Leading stairlift and homelift manufacturer Stannah’s gardening expert Mark Lane – who you may enjoy watching on BBC’s Gardeners’ World and Morning Live – praises the physical and mental benefits of the great outdoors. From meandering through meadows to sowing and growing in the garden, becoming a ‘nature appreciator’ can be life-changing.
If I told you that there is an activity that you can do that gives you a full body and mind workout every time you do it, I am certain you will jump at it. Can you hazard a guess? Well, no surprise, but gardening, whether inside or outside, is good for relaxation, exercise, solace, and recovery. It’s an important activity that can be enjoyed at any age and throughout our lives.
Being surrounded by greenery – perhaps with houseplants, or a garden or patio filled with flowers and edibles – has, according to the King’s Fund, been ‘linked to long-term reductions in overall reported health problems (including heart disease, cancer and musculoskeletal conditions)’. Gardening, green spaces and generally being outdoors can increase physical activity and improve mental health and wellness.
The great outdoors appeals to the child in all of us
‘Go and play outdoors’ is a phrase often shouted by parents looking to have a break from their children for an hour or so. But for as long as we can remember, the simple but incredibly liberating act of venturing outdoors, surrounded by nature (either alone or socially with others) playing in the mud or puddles, running around, catching our breath, laughing and crying can (and should) remain with us no matter our age. I still think there is a five-year-old boy inside of me; every time I get my hands dirty in the garden – be it planting, weeding, or sowing – I remember my youth and relish in the moment.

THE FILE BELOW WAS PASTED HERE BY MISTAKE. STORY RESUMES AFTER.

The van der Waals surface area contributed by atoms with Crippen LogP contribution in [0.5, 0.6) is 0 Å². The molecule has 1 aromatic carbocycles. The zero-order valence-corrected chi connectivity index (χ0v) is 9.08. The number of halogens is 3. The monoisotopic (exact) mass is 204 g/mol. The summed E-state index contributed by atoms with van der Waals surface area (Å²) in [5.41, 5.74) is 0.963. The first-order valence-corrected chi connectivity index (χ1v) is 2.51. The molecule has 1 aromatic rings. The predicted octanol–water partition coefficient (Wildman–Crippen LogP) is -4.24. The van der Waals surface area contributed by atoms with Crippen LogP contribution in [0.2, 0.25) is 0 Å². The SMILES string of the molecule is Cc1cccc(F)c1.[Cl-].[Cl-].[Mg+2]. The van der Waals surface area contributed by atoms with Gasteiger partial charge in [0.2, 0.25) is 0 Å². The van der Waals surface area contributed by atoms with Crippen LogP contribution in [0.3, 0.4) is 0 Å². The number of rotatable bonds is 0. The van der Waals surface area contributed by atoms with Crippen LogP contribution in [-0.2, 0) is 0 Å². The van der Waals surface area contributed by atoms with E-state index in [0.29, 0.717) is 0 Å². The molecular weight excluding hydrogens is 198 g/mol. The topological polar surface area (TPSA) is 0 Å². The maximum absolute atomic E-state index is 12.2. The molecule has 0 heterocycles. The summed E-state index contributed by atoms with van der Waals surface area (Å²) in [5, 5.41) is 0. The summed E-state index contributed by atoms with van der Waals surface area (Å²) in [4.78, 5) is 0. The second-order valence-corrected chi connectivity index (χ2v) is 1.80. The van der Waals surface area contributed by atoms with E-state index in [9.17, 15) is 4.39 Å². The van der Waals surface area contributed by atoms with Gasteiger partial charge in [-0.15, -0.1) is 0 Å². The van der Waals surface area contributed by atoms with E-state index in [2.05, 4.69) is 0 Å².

Gardens can be a physical and mental lifeline in later years
As we grow older, our relationship to gardens and gardening may change. Our bodies may have long ached in some areas and developed and become sore in others. We may tire more quickly or need assistance lifting heavy bags of compost. However, evidence shows that gardening aids independence and prevents loneliness, while creating a sense of achievement and responsibility. Designing an accessible garden is a worthwhile project that ticks two important boxes; it accommodates your physical needs, or future-proofs your green space, and appeals to your green-fingered interests, improving mental wellness.
The physical side of gardening has also been proven to prevent falls as repeated activity helps sustain good gait and balance. Dementia studies have found that exposure to gardens and nature helps to reduce agitation, aggression and other negative moods. The outdoors further boosts concentration, social connectivity, memory recollection. Sunlight generates the production of vitamin D which helps to support bone health, lowers blood pressure, prevents disease and promotes good mental health.
Green spaces and gardening can improve immune function by providing exposure to beneficial microbiota. They also support psychological restoration; providing respite for over-stimulated minds, for example. Beyond the body, these outdoor spaces help to decrease noise and air pollution.
There are no boundaries or borders with gardening: nature is non-discriminating
Gardening is a fulfilling solo pursuit. If you wish to meet like-minded people, there is a growing number of community gardens and local gardening clubs. Fun and friendship is at your (green) fingertips. After all, loneliness doesn’t just affect the elderly. Evidence reveals that isolation and loneliness is higher in 20- and 30-year-olds. Gardening with children is enriching, but it’s worth considering the fun to be had, and memories to be made, with those in their teens, thirties and nineties. Gardening does not discriminate on age, gender or sexuality. There are no boundaries or borders. Gardening is inclusive and its charm lies in bringing people together.
Always remember to take time out from (or in) your garden; sit back with a cuppa or your favourite tipple and enjoy the greenery. I am certain you will feel all the better for it. Aside from planting and pruning, take advantage of the great outdoors by forest bathing or embarking on a brisk stroll to clear the cobwebs. Whatever you decide, remember that we all need a dose of the ‘green pill’. No matter what your age, nature has healing powers. I encourage you to explore meadows, parks, your own back garden or your friend’s allotment. Keep sowing, strolling and engaging all your senses. Keep on being you.
Dennis Relojo-Howell is the founder of Psychreg.
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